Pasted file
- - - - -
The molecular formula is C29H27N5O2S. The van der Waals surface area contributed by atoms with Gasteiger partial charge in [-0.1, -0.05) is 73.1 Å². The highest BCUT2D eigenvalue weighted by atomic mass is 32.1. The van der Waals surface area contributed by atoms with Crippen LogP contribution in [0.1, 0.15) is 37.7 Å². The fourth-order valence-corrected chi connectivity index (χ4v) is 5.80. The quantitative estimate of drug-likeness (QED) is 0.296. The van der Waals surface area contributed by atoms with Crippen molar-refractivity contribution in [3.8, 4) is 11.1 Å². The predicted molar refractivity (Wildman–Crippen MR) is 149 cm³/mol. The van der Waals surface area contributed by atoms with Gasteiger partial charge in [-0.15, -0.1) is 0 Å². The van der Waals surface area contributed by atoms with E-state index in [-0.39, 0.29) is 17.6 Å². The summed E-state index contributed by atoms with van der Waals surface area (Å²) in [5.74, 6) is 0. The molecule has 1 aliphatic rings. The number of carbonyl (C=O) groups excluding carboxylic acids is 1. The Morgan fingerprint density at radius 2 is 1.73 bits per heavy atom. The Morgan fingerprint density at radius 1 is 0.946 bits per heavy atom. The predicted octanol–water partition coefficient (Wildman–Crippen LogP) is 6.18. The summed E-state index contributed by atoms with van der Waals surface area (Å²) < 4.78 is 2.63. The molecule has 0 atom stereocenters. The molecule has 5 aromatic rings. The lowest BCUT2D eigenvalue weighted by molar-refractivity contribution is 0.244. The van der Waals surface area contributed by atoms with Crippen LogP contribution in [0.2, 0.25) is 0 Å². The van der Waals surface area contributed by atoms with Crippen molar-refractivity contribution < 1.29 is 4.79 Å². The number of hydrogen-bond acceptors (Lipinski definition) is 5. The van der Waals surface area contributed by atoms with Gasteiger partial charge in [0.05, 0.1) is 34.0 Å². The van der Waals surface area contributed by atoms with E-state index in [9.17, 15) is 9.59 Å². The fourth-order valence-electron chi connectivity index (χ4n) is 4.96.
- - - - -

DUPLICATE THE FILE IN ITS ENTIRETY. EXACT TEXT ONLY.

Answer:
The molecular formula is C29H27N5O2S. The van der Waals surface area contributed by atoms with Gasteiger partial charge in [-0.1, -0.05) is 73.1 Å². The highest BCUT2D eigenvalue weighted by atomic mass is 32.1. The van der Waals surface area contributed by atoms with Crippen LogP contribution in [0.1, 0.15) is 37.7 Å². The fourth-order valence-corrected chi connectivity index (χ4v) is 5.80. The quantitative estimate of drug-likeness (QED) is 0.296. The van der Waals surface area contributed by atoms with Crippen molar-refractivity contribution in [3.8, 4) is 11.1 Å². The predicted molar refractivity (Wildman–Crippen MR) is 149 cm³/mol. The van der Waals surface area contributed by atoms with Gasteiger partial charge in [-0.15, -0.1) is 0 Å². The van der Waals surface area contributed by atoms with E-state index in [-0.39, 0.29) is 17.6 Å². The summed E-state index contributed by atoms with van der Waals surface area (Å²) in [5.74, 6) is 0. The molecule has 1 aliphatic rings. The number of carbonyl (C=O) groups excluding carboxylic acids is 1. The Morgan fingerprint density at radius 2 is 1.73 bits per heavy atom. The Morgan fingerprint density at radius 1 is 0.946 bits per heavy atom. The predicted octanol–water partition coefficient (Wildman–Crippen LogP) is 6.18. The summed E-state index contributed by atoms with van der Waals surface area (Å²) < 4.78 is 2.63. The molecule has 0 atom stereocenters. The molecule has 5 aromatic rings. The lowest BCUT2D eigenvalue weighted by molar-refractivity contribution is 0.244. The van der Waals surface area contributed by atoms with Crippen LogP contribution in [0.2, 0.25) is 0 Å². The van der Waals surface area contributed by atoms with Crippen molar-refractivity contribution < 1.29 is 4.79 Å². The number of hydrogen-bond acceptors (Lipinski definition) is 5. The van der Waals surface area contributed by atoms with Gasteiger partial charge in [0.05, 0.1) is 34.0 Å². The van der Waals surface area contributed by atoms with E-state index in [9.17, 15) is 9.59 Å². The fourth-order valence-electron chi connectivity index (χ4n) is 4.96.